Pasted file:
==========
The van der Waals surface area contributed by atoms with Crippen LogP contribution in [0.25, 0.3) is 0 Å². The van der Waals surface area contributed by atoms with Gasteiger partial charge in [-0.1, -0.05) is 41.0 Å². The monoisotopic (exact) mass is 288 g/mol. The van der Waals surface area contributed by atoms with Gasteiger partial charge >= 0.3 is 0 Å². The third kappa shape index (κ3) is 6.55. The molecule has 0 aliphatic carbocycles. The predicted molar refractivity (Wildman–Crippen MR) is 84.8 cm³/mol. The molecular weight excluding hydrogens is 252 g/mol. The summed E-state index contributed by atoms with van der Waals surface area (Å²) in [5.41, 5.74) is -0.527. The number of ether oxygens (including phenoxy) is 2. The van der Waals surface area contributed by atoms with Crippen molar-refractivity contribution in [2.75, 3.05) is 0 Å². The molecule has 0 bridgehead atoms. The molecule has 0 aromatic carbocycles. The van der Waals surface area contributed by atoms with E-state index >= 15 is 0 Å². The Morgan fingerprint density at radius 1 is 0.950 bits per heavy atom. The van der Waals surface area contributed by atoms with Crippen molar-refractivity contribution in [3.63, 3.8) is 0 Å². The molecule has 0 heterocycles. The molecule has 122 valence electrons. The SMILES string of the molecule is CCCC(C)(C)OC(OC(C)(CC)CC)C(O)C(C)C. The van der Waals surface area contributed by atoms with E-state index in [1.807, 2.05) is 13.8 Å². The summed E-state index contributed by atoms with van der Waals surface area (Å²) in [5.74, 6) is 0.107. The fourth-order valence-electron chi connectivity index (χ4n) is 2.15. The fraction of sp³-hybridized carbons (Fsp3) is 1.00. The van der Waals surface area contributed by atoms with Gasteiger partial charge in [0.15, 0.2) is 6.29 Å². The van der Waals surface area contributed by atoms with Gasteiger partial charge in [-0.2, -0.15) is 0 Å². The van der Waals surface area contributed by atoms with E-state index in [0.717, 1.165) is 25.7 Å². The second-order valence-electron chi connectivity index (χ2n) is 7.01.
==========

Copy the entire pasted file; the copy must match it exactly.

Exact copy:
The van der Waals surface area contributed by atoms with Crippen LogP contribution in [0.25, 0.3) is 0 Å². The van der Waals surface area contributed by atoms with Gasteiger partial charge in [-0.1, -0.05) is 41.0 Å². The monoisotopic (exact) mass is 288 g/mol. The van der Waals surface area contributed by atoms with Gasteiger partial charge >= 0.3 is 0 Å². The third kappa shape index (κ3) is 6.55. The molecule has 0 aliphatic carbocycles. The predicted molar refractivity (Wildman–Crippen MR) is 84.8 cm³/mol. The molecular weight excluding hydrogens is 252 g/mol. The summed E-state index contributed by atoms with van der Waals surface area (Å²) in [5.41, 5.74) is -0.527. The number of ether oxygens (including phenoxy) is 2. The van der Waals surface area contributed by atoms with Crippen molar-refractivity contribution in [2.75, 3.05) is 0 Å². The molecule has 0 bridgehead atoms. The molecule has 0 aromatic carbocycles. The van der Waals surface area contributed by atoms with E-state index >= 15 is 0 Å². The Morgan fingerprint density at radius 1 is 0.950 bits per heavy atom. The van der Waals surface area contributed by atoms with Crippen molar-refractivity contribution in [3.63, 3.8) is 0 Å². The molecule has 0 heterocycles. The molecule has 122 valence electrons. The SMILES string of the molecule is CCCC(C)(C)OC(OC(C)(CC)CC)C(O)C(C)C. The van der Waals surface area contributed by atoms with E-state index in [1.807, 2.05) is 13.8 Å². The summed E-state index contributed by atoms with van der Waals surface area (Å²) in [5.74, 6) is 0.107. The fourth-order valence-electron chi connectivity index (χ4n) is 2.15. The fraction of sp³-hybridized carbons (Fsp3) is 1.00. The van der Waals surface area contributed by atoms with Gasteiger partial charge in [0.15, 0.2) is 6.29 Å². The van der Waals surface area contributed by atoms with Gasteiger partial charge in [-0.2, -0.15) is 0 Å². The van der Waals surface area contributed by atoms with E-state index in [0.717, 1.165) is 25.7 Å². The second-order valence-electron chi connectivity index (χ2n) is 7.01.